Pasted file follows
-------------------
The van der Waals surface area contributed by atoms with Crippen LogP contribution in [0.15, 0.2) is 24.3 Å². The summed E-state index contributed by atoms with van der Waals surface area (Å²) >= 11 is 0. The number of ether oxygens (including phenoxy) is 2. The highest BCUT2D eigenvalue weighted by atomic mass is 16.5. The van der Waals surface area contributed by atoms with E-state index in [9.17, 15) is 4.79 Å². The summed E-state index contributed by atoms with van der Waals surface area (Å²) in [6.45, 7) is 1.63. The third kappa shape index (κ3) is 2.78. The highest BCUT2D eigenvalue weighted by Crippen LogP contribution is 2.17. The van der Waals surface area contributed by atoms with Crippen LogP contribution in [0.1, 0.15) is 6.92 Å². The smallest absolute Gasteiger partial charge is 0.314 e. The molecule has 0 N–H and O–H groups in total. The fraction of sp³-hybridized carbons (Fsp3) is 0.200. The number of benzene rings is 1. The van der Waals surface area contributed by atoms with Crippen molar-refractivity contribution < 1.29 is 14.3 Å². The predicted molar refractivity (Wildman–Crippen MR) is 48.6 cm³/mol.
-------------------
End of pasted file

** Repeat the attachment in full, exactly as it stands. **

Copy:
The van der Waals surface area contributed by atoms with Crippen LogP contribution in [0.15, 0.2) is 24.3 Å². The summed E-state index contributed by atoms with van der Waals surface area (Å²) >= 11 is 0. The number of ether oxygens (including phenoxy) is 2. The highest BCUT2D eigenvalue weighted by atomic mass is 16.5. The van der Waals surface area contributed by atoms with E-state index in [9.17, 15) is 4.79 Å². The summed E-state index contributed by atoms with van der Waals surface area (Å²) in [6.45, 7) is 1.63. The third kappa shape index (κ3) is 2.78. The highest BCUT2D eigenvalue weighted by Crippen LogP contribution is 2.17. The van der Waals surface area contributed by atoms with Crippen LogP contribution in [0.1, 0.15) is 6.92 Å². The smallest absolute Gasteiger partial charge is 0.314 e. The molecule has 0 N–H and O–H groups in total. The fraction of sp³-hybridized carbons (Fsp3) is 0.200. The number of benzene rings is 1. The van der Waals surface area contributed by atoms with Crippen molar-refractivity contribution < 1.29 is 14.3 Å². The predicted molar refractivity (Wildman–Crippen MR) is 48.6 cm³/mol.